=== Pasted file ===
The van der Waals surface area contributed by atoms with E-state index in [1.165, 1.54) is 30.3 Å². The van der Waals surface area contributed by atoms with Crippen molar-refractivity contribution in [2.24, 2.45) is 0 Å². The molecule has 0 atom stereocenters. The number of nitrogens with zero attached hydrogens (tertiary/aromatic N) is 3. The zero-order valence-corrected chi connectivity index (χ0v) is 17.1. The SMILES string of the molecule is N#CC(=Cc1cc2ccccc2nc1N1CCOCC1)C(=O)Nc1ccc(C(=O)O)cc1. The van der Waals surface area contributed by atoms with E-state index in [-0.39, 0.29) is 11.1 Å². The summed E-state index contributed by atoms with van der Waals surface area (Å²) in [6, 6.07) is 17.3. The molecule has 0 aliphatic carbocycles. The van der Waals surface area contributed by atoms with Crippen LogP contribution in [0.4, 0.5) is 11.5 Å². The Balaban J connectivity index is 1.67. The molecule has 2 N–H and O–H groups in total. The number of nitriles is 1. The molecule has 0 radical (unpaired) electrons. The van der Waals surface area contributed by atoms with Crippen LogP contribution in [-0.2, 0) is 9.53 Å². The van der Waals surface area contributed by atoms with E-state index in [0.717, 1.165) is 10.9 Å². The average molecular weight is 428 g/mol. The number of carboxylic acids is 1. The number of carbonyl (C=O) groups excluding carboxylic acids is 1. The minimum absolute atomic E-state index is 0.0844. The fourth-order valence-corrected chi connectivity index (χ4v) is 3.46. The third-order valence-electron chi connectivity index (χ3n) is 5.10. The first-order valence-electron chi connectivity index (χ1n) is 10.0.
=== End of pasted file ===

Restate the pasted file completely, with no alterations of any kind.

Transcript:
The van der Waals surface area contributed by atoms with E-state index in [1.165, 1.54) is 30.3 Å². The van der Waals surface area contributed by atoms with Crippen molar-refractivity contribution in [2.24, 2.45) is 0 Å². The molecule has 0 atom stereocenters. The number of nitrogens with zero attached hydrogens (tertiary/aromatic N) is 3. The zero-order valence-corrected chi connectivity index (χ0v) is 17.1. The SMILES string of the molecule is N#CC(=Cc1cc2ccccc2nc1N1CCOCC1)C(=O)Nc1ccc(C(=O)O)cc1. The van der Waals surface area contributed by atoms with E-state index in [-0.39, 0.29) is 11.1 Å². The summed E-state index contributed by atoms with van der Waals surface area (Å²) in [6, 6.07) is 17.3. The molecule has 0 aliphatic carbocycles. The van der Waals surface area contributed by atoms with Crippen LogP contribution in [0.4, 0.5) is 11.5 Å². The Balaban J connectivity index is 1.67. The molecule has 2 N–H and O–H groups in total. The number of nitriles is 1. The molecule has 0 radical (unpaired) electrons. The van der Waals surface area contributed by atoms with Crippen LogP contribution in [-0.2, 0) is 9.53 Å². The van der Waals surface area contributed by atoms with E-state index in [0.717, 1.165) is 10.9 Å². The average molecular weight is 428 g/mol. The number of carboxylic acids is 1. The number of carbonyl (C=O) groups excluding carboxylic acids is 1. The minimum absolute atomic E-state index is 0.0844. The fourth-order valence-corrected chi connectivity index (χ4v) is 3.46. The third-order valence-electron chi connectivity index (χ3n) is 5.10. The first-order valence-electron chi connectivity index (χ1n) is 10.0.